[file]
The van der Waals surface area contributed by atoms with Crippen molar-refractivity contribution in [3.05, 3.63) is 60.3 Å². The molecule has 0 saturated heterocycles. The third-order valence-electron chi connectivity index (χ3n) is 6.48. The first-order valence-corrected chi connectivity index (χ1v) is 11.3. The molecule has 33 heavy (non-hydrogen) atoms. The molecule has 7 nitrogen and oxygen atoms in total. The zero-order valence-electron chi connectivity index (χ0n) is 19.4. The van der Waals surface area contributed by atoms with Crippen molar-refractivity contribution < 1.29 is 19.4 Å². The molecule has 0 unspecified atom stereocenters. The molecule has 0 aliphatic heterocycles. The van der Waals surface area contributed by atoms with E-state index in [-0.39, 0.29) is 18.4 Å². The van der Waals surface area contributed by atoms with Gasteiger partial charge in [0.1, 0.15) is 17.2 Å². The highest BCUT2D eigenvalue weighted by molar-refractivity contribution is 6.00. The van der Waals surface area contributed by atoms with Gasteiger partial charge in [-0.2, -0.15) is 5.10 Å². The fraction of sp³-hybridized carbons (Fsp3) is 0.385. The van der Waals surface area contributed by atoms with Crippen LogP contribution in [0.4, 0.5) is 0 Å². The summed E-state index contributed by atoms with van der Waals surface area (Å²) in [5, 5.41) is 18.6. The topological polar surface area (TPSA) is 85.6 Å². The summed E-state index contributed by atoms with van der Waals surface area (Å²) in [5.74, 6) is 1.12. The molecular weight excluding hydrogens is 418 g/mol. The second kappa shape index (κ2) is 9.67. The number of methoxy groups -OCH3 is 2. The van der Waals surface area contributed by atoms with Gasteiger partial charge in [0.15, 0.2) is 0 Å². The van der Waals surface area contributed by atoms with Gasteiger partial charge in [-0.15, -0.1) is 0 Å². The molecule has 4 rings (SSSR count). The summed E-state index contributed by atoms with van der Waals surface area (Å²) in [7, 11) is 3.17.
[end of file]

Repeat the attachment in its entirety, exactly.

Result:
The van der Waals surface area contributed by atoms with Crippen molar-refractivity contribution in [3.05, 3.63) is 60.3 Å². The molecule has 0 saturated heterocycles. The third-order valence-electron chi connectivity index (χ3n) is 6.48. The first-order valence-corrected chi connectivity index (χ1v) is 11.3. The molecule has 33 heavy (non-hydrogen) atoms. The molecule has 7 nitrogen and oxygen atoms in total. The zero-order valence-electron chi connectivity index (χ0n) is 19.4. The van der Waals surface area contributed by atoms with Crippen molar-refractivity contribution < 1.29 is 19.4 Å². The molecule has 0 unspecified atom stereocenters. The molecule has 0 aliphatic heterocycles. The van der Waals surface area contributed by atoms with E-state index in [-0.39, 0.29) is 18.4 Å². The van der Waals surface area contributed by atoms with Gasteiger partial charge in [0.1, 0.15) is 17.2 Å². The highest BCUT2D eigenvalue weighted by molar-refractivity contribution is 6.00. The van der Waals surface area contributed by atoms with Gasteiger partial charge in [-0.2, -0.15) is 5.10 Å². The fraction of sp³-hybridized carbons (Fsp3) is 0.385. The van der Waals surface area contributed by atoms with Crippen LogP contribution in [0.4, 0.5) is 0 Å². The summed E-state index contributed by atoms with van der Waals surface area (Å²) in [5, 5.41) is 18.6. The topological polar surface area (TPSA) is 85.6 Å². The summed E-state index contributed by atoms with van der Waals surface area (Å²) in [5.74, 6) is 1.12. The molecular weight excluding hydrogens is 418 g/mol. The second kappa shape index (κ2) is 9.67. The number of methoxy groups -OCH3 is 2. The van der Waals surface area contributed by atoms with Gasteiger partial charge in [0.15, 0.2) is 0 Å². The van der Waals surface area contributed by atoms with Gasteiger partial charge in [-0.15, -0.1) is 0 Å². The molecule has 4 rings (SSSR count). The summed E-state index contributed by atoms with van der Waals surface area (Å²) in [7, 11) is 3.17.